Re: [Ntp] [Last-Call] Genart last call review of draft-ietf-ntp-interleaved-modes-04

Lars Eggert <> Mon, 12 July 2021 14:27 UTC

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Date: Mon, 12 Jul 2021 17:27:29 +0300
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Subject: Re: [Ntp] [Last-Call] Genart last call review of draft-ietf-ntp-interleaved-modes-04
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Theresa, thank you for your review. I have entered a No Objection ballot for this document for now, but support Warren's Discuss and may eventually Abstain, depending on how the discussion goes.


> On 2021-4-7, at 4:43, Theresa Enghardt via Datatracker <> wrote:
> Reviewer: Theresa Enghardt
> Review result: Ready with Issues
> I am the assigned Gen-ART reviewer for this draft. The General Area
> Review Team (Gen-ART) reviews all IETF documents being processed
> by the IESG for the IETF Chair.  Please treat these comments just
> like any other last call comments.
> For more information, please see the FAQ at
> <>.
> Document: draft-ietf-ntp-interleaved-modes-04
> Reviewer: Theresa Enghardt
> Review Date: 2021-04-06
> IETF LC End Date: 2021-04-14
> IESG Telechat date: Not scheduled for a telechat
> Summary: The draft is basically ready for publication as a Standards Track RFC,
> but it has some clarity issues that need to be addressed before publication.
> Major issues: None.
> Minor issues:
> Section 1:
> The introduction describes design considerations for changing the semantics of
> existing timestamps, rather than introducting additional packets. However, it
> does not mention negotiation. Please add ome text to the introduction clrifying
> how interleaved mode is negotiated, implicitly (if I understand correctly).
> Furthermore, the introduction should mention that clients, servers, and peers
> now have to infer whether a received packet is in basic mode or interleaved
> mode from the timestamps themselves and their cached knowledge (if I understand
> correctly). Has explicit negotiation been considered? What would be the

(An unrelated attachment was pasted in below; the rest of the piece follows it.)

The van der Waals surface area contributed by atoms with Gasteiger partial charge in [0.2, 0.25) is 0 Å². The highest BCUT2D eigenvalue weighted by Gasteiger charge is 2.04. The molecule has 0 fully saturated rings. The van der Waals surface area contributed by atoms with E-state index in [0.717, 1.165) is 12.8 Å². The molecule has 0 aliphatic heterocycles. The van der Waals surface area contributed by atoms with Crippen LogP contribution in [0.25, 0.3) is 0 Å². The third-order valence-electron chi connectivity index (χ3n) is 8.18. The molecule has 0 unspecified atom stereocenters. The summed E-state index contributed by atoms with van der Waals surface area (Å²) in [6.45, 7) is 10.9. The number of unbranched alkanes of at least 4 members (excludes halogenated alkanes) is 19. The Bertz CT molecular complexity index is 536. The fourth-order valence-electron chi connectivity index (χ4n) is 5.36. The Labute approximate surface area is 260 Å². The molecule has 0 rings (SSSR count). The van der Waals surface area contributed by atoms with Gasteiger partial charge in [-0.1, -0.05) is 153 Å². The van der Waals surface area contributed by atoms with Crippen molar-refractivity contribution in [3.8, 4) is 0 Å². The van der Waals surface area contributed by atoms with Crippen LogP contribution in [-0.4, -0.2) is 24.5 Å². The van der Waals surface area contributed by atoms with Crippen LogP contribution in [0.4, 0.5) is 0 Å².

> consequence of a client, server, or peer failing to correctly determine whether
> a received packet is in basic or interleaved mode, perhaps due to an
> implementation error? Please consider adding a few sentences to discuss this
> scenario.
> The introduction also does not mention whether a client, server, or peer that
> supports interleaved mode has to operate in interleaved mode exclusively, or
> whether it can switch between interleaved mode and basic mode. The document
> later clarifies this, but please consider already clarifying here that an
> implementation must support both modes if it wants to use interleaved mode, and
> that a given sequence of messages can switch between both modes, to make the
> scope clearer and the subsequent sections easier to understand.
> Section 2:
> Here the document first mentions the origin timestamp, where previously the
> document has only talked about transmit and receive timestamps. I think it
> would be good to briefly explain what the origin timestamp is, how this
> document is changing its semantics, and why. Section 7.3 of RFC 5905 defines
> "Origin Timestamp (org): Time at the client when the request departed for the
> server", but this document says "A client request in the basic mode has an
> origin timestamp equal to the transmit timestamp from the previous server
> response, or is zero." If basic mode is RFC 5905, I would have expected these
> definitions to match. Has the definition of origin timestamp changed from RFC
> 5905 to what this document terms basic mode? Please clarify.
> Can a server only respond in interleaved mode if the client request was in
> interleaved mode? Please clarify. (Section 3 says that a peer "MUST NOT respond
> in the interleaved mode if the request was not in the interleaved mode", but I
> have not found a similar statement for client/server interleaved mode.)
> "Both servers and clients that support the interleaved mode MUST NOT send a
> packet that has a transmit timestamp equal to the receive timestamp in order to
> reliably detect whether received packets conform to the interleaved mode." I
> think the document should reiterate in this section that a server or client has
> to perform such detection (on each incoming packet?), and how to make this
> determination.
> Section 3:
> "The peer A has an active association with the peer B which was specified with
> an option enabling the interleaved mode" This sentence reads as if there is an
> option to explicitly enable the interleaved mode. Howeve, this document does
> not change the NTP packet format or add an option. Please clarify/rephrase.
> Nits/editorial comments:
> Section 1:
> "in the user space" -> "in user space"
> "would enable a traffic amplification" -> "would enable a traffic amplification
> attack"
> To make Section 2 easier to navigate, maybe it would help to add subsections,
> e.g., "Field semantics", "Protocol operation", and "Example".
> Section 3:
> "The peers SHOULD compute the offset and delay using one the two sets of
> timestamps specified in the client/server section" -> "[…] using one of the two
> sets of timestamps […]"
> --
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